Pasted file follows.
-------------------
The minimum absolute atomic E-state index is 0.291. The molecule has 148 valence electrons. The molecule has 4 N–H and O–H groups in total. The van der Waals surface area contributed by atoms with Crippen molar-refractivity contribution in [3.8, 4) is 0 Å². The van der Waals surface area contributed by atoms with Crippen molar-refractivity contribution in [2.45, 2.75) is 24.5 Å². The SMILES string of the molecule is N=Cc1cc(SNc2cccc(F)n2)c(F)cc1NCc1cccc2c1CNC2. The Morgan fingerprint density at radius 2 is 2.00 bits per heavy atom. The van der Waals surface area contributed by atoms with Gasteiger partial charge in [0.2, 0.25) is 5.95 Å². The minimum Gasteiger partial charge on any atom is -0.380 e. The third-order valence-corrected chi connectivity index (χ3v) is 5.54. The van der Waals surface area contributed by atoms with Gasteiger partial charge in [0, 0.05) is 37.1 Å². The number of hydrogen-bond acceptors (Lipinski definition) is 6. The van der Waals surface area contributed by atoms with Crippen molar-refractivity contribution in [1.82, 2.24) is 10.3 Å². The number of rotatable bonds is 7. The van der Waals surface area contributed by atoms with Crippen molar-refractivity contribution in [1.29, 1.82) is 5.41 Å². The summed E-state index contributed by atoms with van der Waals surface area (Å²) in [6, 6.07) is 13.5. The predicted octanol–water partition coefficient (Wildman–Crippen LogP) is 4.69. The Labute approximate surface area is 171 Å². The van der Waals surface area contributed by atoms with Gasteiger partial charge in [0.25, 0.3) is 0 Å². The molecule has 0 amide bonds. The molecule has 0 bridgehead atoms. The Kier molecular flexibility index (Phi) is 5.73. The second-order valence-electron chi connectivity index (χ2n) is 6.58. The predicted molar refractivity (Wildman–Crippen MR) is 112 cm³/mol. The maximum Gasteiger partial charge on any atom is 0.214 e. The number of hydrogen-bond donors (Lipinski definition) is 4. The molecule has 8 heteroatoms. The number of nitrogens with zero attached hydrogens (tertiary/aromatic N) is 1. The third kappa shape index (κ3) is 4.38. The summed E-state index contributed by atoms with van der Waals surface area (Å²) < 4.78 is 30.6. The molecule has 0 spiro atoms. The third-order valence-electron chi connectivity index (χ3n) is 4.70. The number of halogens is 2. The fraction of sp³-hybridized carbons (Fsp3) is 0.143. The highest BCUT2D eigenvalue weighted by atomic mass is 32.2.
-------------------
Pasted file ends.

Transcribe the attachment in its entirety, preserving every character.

The minimum absolute atomic E-state index is 0.291. The molecule has 148 valence electrons. The molecule has 4 N–H and O–H groups in total. The van der Waals surface area contributed by atoms with Crippen molar-refractivity contribution in [3.8, 4) is 0 Å². The van der Waals surface area contributed by atoms with Crippen molar-refractivity contribution in [2.45, 2.75) is 24.5 Å². The SMILES string of the molecule is N=Cc1cc(SNc2cccc(F)n2)c(F)cc1NCc1cccc2c1CNC2. The Morgan fingerprint density at radius 2 is 2.00 bits per heavy atom. The van der Waals surface area contributed by atoms with Gasteiger partial charge in [0.2, 0.25) is 5.95 Å². The minimum Gasteiger partial charge on any atom is -0.380 e. The third-order valence-corrected chi connectivity index (χ3v) is 5.54. The van der Waals surface area contributed by atoms with Gasteiger partial charge in [0, 0.05) is 37.1 Å². The number of hydrogen-bond acceptors (Lipinski definition) is 6. The van der Waals surface area contributed by atoms with Crippen molar-refractivity contribution in [1.82, 2.24) is 10.3 Å². The number of rotatable bonds is 7. The van der Waals surface area contributed by atoms with Crippen molar-refractivity contribution in [1.29, 1.82) is 5.41 Å². The summed E-state index contributed by atoms with van der Waals surface area (Å²) in [6, 6.07) is 13.5. The predicted octanol–water partition coefficient (Wildman–Crippen LogP) is 4.69. The Labute approximate surface area is 171 Å². The van der Waals surface area contributed by atoms with Gasteiger partial charge in [0.25, 0.3) is 0 Å². The molecule has 0 amide bonds. The molecule has 0 bridgehead atoms. The Kier molecular flexibility index (Phi) is 5.73. The second-order valence-electron chi connectivity index (χ2n) is 6.58. The predicted molar refractivity (Wildman–Crippen MR) is 112 cm³/mol. The maximum Gasteiger partial charge on any atom is 0.214 e. The number of hydrogen-bond donors (Lipinski definition) is 4. The molecule has 8 heteroatoms. The number of nitrogens with zero attached hydrogens (tertiary/aromatic N) is 1. The third kappa shape index (κ3) is 4.38. The summed E-state index contributed by atoms with van der Waals surface area (Å²) < 4.78 is 30.6. The molecule has 0 spiro atoms. The third-order valence-electron chi connectivity index (χ3n) is 4.70. The number of halogens is 2. The fraction of sp³-hybridized carbons (Fsp3) is 0.143. The highest BCUT2D eigenvalue weighted by atomic mass is 32.2.